With the modern world being what it is, we’ve never had more information at our fingertips. This is, of course, a double-edged sword. For those of us that remember having to visit a library to borrow a book (that you may not get a hold of for weeks), it’s an astonishing change in less than 20 years.
Let’s ignore the other edge of that sword, namely the hours spent watching clips of dogs avoiding bath time, or (my personal favorite), ships in storms. But what’s this got to do with diving, specifically technical diving?
Social media (and particularly Facebook) has become the primary way that most people receive their daily intake of news. Keeping up to date with all things diving is no different. There are multiple platforms that dive operators feel compelled to use. A Facebook page, Instagram, YouTube channel, Vimeo channel, Pinterest, Twitter, Snapchat… You may as well just pin a note to your door saying that you can’t take anyone diving because you need to update your social media. You seemingly don’t have much choice in the matter.
The consensus is that you are committing commercial suicide by not having a Facebook page or an Instagram account. For consumers, word of mouth notwithstanding, social media is the best way for a diving company to get on your radar.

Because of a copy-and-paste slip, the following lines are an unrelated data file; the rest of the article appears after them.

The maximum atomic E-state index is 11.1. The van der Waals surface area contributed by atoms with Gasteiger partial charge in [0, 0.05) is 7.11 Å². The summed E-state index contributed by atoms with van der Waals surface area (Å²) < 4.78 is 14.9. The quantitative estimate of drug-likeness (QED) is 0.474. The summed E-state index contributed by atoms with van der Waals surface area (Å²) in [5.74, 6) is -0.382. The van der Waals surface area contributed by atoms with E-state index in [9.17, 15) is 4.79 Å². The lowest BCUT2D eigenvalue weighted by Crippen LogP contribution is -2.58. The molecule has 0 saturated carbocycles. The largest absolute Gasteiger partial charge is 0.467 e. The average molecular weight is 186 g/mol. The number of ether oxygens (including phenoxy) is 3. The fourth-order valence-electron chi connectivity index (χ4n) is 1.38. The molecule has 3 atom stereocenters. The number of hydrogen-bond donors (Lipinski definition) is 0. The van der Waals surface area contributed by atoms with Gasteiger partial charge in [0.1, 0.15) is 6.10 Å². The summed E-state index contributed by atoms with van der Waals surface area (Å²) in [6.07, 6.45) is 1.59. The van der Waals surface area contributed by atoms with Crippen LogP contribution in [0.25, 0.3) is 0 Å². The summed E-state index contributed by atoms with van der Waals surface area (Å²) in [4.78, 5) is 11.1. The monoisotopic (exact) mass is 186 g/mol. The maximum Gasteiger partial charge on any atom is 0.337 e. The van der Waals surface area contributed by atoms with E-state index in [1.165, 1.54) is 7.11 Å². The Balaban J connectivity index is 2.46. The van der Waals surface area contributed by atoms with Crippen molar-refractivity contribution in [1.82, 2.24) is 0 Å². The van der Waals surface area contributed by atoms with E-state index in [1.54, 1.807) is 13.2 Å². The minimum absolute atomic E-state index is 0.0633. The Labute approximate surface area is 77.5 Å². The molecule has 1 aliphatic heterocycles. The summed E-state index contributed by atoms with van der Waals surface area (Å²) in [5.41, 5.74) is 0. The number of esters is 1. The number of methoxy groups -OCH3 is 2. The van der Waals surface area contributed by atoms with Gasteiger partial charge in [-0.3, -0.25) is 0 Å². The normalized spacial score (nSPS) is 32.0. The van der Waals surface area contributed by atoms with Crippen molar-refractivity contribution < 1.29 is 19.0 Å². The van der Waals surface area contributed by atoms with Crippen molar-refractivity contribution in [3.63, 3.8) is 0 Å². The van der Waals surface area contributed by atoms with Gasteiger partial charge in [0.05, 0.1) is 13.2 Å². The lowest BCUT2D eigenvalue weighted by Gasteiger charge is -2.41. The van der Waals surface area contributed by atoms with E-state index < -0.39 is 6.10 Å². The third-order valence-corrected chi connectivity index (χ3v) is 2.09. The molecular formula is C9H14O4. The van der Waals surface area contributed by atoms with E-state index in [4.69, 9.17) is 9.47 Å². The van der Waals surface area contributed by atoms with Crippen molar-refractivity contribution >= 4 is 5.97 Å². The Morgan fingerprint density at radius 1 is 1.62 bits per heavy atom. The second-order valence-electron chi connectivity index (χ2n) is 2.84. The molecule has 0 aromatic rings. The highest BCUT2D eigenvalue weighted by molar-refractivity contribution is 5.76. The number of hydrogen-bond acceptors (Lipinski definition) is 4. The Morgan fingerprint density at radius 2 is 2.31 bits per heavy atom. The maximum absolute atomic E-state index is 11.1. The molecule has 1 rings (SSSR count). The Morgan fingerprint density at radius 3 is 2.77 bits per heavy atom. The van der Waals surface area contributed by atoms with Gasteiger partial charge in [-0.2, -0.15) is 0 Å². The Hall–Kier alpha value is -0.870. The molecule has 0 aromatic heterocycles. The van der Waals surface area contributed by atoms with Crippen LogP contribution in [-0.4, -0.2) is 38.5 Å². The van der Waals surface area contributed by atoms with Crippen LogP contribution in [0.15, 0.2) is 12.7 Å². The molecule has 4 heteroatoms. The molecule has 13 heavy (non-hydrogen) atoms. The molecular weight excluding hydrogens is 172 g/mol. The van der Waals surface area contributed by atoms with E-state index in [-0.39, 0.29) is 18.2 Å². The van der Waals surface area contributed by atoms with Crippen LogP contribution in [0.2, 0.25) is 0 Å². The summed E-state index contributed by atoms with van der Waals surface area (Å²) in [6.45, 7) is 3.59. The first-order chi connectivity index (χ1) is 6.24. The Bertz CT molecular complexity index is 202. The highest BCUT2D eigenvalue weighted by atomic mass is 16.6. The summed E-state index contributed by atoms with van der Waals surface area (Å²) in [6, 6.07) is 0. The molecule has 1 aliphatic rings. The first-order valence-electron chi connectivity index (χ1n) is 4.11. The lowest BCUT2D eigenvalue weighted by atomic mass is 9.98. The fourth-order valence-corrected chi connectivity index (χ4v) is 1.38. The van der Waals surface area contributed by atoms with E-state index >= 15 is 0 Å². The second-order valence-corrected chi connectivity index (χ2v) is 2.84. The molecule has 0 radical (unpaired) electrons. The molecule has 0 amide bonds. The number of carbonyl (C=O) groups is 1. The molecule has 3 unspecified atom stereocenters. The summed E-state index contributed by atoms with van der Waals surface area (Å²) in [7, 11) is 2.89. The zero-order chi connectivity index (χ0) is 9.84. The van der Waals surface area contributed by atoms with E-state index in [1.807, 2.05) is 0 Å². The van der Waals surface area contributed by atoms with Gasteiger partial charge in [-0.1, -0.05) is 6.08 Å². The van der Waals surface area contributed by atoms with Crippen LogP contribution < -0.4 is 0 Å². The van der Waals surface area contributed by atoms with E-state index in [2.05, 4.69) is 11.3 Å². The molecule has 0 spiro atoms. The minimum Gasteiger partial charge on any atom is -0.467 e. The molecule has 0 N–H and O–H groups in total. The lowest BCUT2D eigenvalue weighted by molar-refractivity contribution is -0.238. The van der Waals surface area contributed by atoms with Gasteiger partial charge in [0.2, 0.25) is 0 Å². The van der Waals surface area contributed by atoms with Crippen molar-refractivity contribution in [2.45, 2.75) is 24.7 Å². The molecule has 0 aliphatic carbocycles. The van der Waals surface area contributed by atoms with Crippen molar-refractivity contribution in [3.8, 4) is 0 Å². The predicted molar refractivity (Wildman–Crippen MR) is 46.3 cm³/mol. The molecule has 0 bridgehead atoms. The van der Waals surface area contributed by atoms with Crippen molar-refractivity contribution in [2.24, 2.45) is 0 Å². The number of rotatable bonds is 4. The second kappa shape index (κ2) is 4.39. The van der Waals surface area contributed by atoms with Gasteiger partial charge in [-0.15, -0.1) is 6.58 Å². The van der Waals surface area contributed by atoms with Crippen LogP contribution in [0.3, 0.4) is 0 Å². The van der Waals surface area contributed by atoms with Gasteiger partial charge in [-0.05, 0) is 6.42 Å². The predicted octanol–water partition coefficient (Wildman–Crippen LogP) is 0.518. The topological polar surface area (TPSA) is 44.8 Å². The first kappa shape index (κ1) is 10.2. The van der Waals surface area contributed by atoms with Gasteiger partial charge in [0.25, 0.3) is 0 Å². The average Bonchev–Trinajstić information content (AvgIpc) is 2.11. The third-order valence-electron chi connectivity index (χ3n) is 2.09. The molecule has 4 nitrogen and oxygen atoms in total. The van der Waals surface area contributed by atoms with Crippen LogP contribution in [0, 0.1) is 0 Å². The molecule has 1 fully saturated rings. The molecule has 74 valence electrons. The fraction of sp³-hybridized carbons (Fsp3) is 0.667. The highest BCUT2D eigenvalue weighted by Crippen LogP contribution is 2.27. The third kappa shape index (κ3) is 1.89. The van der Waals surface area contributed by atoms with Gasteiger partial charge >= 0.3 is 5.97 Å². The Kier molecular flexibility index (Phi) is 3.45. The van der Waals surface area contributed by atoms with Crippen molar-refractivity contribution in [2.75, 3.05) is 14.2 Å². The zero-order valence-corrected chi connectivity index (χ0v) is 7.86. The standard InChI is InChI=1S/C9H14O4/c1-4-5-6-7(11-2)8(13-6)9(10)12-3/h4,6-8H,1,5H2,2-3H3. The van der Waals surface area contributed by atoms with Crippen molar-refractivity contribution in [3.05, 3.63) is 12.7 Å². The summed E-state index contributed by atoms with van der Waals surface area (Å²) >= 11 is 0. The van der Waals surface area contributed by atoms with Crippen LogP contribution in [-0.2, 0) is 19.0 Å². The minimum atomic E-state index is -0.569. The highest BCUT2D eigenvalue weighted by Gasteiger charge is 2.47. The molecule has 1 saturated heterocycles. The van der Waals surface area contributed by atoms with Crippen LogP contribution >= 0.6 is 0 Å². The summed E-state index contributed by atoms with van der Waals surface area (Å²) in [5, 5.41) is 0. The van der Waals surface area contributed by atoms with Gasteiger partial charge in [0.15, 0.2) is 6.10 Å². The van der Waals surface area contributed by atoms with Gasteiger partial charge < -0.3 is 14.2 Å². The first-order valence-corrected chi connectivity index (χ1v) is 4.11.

As a dive operator, do you concentrate on Facebook? Ignore Facebook and focus on Instagram? Should you try and juggle them all? You don’t want to pay to boost posts or buy ads if you can get away with it. But that’s the problem. You can’t.
It’s common knowledge that Facebook has massively reduced the reach of organic content; they want you to pay to be seen, and they wear the trousers. But did you know that Facebook penalizes you if you write a post with a link to an interesting article? They view it as spam clogging up your friend’s feeds. Their algorithms are currently focused on providing good content for family and friends. Your post won’t get to anywhere near as many people as you’d hoped it would.